Tropical Storm Debby reminds a mother of preparing for hurricanes in Haiti and Miami with you two children and filling their 'hurricane box' with extra water, food, batteries – and some musical improvisation.
Devon Ravine/Northwest Florida Daily/AP
Hearing about Tropical Storm Debby makes me think of my best friend when I was growing up in Cleveland, where storms with names meant nothing. I didn’t know anything about hurricane season – it was snow days I always looked forward to. But when I moved to the Caribbean in the late 1980s, I learned all too quickly about the dangers of the season. And as a new mother, I also had to learn how to deal with the preparations, my anxiety, and the impact it had on my two young children.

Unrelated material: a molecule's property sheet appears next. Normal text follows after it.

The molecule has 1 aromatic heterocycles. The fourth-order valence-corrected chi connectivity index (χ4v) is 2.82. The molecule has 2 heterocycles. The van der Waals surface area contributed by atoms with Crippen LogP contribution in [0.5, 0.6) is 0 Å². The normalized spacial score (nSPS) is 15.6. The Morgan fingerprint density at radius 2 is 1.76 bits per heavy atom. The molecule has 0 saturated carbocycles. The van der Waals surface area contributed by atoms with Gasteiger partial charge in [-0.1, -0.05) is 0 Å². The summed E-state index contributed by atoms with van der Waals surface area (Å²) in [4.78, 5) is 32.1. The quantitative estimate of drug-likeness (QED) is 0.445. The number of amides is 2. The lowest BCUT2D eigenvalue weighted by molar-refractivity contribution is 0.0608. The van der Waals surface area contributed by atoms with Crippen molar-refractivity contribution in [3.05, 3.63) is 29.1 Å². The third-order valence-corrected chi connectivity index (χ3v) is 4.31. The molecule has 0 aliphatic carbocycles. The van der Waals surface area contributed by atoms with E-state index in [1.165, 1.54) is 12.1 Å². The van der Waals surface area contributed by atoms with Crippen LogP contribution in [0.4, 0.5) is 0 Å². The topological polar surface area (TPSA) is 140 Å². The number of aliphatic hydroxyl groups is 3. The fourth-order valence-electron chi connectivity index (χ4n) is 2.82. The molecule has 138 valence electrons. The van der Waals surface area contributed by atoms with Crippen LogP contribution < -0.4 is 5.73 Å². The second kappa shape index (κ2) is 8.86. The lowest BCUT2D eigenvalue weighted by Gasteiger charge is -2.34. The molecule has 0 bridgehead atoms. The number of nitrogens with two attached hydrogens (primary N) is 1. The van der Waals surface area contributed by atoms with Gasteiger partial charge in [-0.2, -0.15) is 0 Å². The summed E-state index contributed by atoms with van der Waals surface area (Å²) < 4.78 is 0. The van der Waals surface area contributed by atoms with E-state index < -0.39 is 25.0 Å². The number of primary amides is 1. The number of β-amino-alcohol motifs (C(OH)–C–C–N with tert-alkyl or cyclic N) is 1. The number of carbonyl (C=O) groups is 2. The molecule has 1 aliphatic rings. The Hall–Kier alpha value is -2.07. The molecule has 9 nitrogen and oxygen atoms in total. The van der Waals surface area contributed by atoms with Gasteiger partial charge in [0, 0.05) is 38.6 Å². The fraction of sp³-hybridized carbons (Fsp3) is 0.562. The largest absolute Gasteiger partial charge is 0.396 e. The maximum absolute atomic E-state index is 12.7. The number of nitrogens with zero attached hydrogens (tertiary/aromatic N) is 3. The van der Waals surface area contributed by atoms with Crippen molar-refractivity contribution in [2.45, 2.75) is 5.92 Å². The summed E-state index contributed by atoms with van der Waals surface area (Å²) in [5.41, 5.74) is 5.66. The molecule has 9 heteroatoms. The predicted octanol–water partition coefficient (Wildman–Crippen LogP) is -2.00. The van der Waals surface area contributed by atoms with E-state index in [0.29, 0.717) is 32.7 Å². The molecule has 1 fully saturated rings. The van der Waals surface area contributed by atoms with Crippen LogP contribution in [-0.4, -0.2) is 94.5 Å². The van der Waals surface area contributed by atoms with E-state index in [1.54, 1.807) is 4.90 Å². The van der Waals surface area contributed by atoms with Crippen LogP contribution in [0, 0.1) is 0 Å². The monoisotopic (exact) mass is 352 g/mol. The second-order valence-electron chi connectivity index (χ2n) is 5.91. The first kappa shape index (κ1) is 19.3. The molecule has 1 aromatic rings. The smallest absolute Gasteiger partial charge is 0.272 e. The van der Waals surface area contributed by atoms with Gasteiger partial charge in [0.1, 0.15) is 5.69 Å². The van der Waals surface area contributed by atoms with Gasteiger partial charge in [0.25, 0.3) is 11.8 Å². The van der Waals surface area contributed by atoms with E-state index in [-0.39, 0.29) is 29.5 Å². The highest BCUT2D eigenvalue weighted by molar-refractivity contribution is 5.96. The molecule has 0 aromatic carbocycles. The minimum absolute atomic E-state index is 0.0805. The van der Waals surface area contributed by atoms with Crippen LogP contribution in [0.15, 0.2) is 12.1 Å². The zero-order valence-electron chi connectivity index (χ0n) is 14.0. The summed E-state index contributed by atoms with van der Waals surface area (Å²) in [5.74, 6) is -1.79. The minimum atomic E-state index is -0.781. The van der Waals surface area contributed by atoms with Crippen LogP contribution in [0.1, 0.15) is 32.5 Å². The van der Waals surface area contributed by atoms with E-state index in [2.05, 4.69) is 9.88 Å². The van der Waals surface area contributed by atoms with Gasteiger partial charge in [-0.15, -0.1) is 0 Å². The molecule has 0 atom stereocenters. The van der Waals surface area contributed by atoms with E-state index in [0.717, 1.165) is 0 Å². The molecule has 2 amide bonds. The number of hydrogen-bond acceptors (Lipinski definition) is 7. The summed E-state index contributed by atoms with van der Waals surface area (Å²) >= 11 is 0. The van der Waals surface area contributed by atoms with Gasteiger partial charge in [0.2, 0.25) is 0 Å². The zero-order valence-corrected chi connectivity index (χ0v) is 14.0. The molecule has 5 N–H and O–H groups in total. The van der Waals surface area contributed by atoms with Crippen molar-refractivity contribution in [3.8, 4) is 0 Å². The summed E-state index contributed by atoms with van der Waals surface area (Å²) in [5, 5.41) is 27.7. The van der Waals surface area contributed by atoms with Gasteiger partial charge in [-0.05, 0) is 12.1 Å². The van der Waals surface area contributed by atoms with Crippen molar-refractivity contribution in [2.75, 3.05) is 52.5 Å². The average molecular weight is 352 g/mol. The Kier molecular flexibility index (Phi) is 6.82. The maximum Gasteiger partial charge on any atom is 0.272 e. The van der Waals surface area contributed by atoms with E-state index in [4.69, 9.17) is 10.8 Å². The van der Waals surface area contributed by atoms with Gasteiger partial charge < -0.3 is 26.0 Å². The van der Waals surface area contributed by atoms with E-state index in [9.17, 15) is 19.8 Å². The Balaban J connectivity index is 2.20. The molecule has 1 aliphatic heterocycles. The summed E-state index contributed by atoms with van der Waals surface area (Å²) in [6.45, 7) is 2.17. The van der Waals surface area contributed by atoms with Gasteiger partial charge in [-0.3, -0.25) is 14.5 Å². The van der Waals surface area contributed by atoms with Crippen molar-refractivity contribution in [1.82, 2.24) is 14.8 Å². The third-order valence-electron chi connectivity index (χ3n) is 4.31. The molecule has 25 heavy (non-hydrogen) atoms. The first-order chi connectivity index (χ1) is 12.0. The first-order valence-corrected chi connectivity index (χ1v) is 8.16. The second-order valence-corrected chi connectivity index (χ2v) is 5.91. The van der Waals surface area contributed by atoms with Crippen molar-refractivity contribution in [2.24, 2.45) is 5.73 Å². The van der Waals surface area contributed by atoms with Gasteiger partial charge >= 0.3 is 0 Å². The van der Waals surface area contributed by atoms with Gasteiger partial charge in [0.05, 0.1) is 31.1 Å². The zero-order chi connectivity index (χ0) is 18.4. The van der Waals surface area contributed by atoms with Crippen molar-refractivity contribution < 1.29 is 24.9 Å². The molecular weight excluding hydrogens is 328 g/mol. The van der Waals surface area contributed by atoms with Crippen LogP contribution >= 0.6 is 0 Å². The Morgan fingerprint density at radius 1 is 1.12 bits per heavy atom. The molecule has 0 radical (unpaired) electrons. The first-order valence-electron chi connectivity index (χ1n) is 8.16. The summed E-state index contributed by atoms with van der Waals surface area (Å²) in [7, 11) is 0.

I only knew hurricanes were about to reach Haiti when I received frantic calls from my friends and family in the States. Back then, hurricanes weren’t a priority on the news radar in Haiti. Besides, daily living there was in and of itself a natural disaster in terms of preparing for hurricanes because of the uncertain political conditions. It was expected that those who could had extra propane tanks for the gas stoves, extra five-gallon containers of water on hand always, shelves of provisional food, batteries, flashlights and a back-up power source.